Mary Thornycroft (née Francis) (1809 – 1 February 1895) was a British sculptor
The daughter of sculptor John Francis and his wife Mary, Thornycroft was born at Thornham in Norfolk. She studied sculpture under her father, and exhibited her works at the Royal Academy of Arts at age 21.
In 1840, she married Thomas Thornycroft, a student of her father. The couple travelled to Italy and lived and worked for a time in Rome. While in Rome, Mary Thornycroft became friends with the sculptors Bertel Thorvaldsen and John Gibson. On her return to London, Gibson recommended her services to Queen Victoria.
Moreover, Gibson’s recommendation of Mary is what marked the beginning of her sequence of royal commissions lasting from 1844-1877.
Thornycroft created numerous busts and statues for the Queen, chiefly of the royal children. The drawing-room at Osborne House contained nine life-size marble statues of the young princes and princesses that were modeled by Thornycroft. She also executed a number of busts of private individuals, as well as a few ideal statues. Among the latter is her well-known figure of a 'Skipping Girl'.Most of her works were portraits of the royal children that were commissioned by Queen Victoria.
Thornycroft gave sculpting lessons to Princess Louise who was one of Queen Victoria’s daughters, she eventually became a sculptor herself.
Thornycroft died on 1 February 1895.
The Thornycrofts had six children who grew to adulthood, two sons (Hamo and John Isaac), and four daughters (Alyce, Theresa, Helen and Frances). Hamo Thornycroft became a sculptor while daughters Alyce, Theresa Thornycroft, and Helen Thornycroft became artists. John Isaac Thornycroft became a marine engineer.
The Thornycrofts were the grandparents of Siegfried Sassoon, the war poet, through their daughter Theresa, who married Alfred Ezra Sassoon.
Mary Thornycroft was hired as a sculptor by Queen Victoria. Thornycroft sculpted many different busts, fragments, and sculptures that are now within the Royal Collection. Her first ever sculpture that was exhibited in the Royal Collection was a bust of her father in 1835. As a woman, she had a limited choice of commissions, but she took the opportunity to choose infants and children as her subjects.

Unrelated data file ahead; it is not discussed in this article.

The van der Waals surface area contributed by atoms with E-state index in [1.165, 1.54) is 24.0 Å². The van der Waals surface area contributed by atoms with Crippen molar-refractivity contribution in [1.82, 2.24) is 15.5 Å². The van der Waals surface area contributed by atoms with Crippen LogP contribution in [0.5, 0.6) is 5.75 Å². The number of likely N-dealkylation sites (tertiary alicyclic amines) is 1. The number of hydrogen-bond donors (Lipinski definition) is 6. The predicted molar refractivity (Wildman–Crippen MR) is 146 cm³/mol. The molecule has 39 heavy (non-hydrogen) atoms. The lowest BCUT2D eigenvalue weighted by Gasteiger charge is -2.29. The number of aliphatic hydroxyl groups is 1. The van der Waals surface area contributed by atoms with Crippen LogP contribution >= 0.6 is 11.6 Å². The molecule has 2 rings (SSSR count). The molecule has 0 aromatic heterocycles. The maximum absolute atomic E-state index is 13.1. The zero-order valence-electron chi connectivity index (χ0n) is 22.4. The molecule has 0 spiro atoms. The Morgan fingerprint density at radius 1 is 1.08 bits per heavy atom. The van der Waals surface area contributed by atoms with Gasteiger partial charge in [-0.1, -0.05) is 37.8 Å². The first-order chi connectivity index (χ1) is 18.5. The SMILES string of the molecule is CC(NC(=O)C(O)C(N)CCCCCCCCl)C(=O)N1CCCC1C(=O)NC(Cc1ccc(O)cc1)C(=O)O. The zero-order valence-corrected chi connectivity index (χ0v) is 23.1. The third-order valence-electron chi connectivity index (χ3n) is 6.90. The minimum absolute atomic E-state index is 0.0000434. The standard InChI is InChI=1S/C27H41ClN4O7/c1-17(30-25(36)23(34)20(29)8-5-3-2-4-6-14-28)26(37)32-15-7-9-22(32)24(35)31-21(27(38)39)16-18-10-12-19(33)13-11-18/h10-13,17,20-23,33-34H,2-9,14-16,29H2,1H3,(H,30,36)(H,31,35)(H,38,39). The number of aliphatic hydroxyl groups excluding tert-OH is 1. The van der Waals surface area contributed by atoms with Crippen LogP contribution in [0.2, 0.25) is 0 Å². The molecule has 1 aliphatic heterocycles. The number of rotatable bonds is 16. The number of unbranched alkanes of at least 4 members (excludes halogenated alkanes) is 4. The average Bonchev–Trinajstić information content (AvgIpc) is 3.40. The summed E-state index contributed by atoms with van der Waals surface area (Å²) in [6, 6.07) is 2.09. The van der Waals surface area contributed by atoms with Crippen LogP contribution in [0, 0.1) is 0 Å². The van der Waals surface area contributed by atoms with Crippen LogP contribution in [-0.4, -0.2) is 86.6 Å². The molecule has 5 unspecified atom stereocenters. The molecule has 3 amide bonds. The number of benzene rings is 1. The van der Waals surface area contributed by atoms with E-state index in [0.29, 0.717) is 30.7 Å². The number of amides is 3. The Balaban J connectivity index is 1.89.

One specific collection called "The Four Seasons" was intended to be carried out by John Gibson; however, he was unavailable for the commission and referred Thornycroft for the job. Her work on the "Four Seasons" collection launched her career as an artist. Through this opportunity she became a significant commissioner for the Royal Collection from years 1844 to 1877.[ citation needed ]
Mary Thornycroft's primary artistic practice was sculpture. Three main categories of her practice were busts, fragments, and full body compositions. The materials she specialized with were marble and sometimes bronze. Thornycroft's style was naturalistic and she could execute the age of the subject very well. The details that she accomplished in her sculptures actively displayed personalized expressions of each subject she sculpted. Due to her being a woman her commissions were limited therefore, she capitalized on her craft on subjects that were easily reachable for her to study these subjects being infants and children. This was an advantage because this is how she gained these notable commissions.
She was well known for her commission of Four Seasons as well as, her sculpture Skipping Girl and Skipping Rope. Her fragment sculptures are interesting and were requested upon Queen Victoria. These fragments were to capture the likeness and act of souvenirs of her children. These are interesting due to them being made of marble, which is associated with funerary ideas. However, all of Queen Victoria’s children survived past childhood.
The details that she accomplished in her sculptures actively displayed personalized expressions of each subject she sculpted. Her style of each sculpture evoke "ideal" figures.
This article incorporates text from a publication now in the public domain : Lee, Sidney, ed. (1898). "Thornycroft, Mary". Dictionary of National Biography . 56. London: Smith, Elder & Co.
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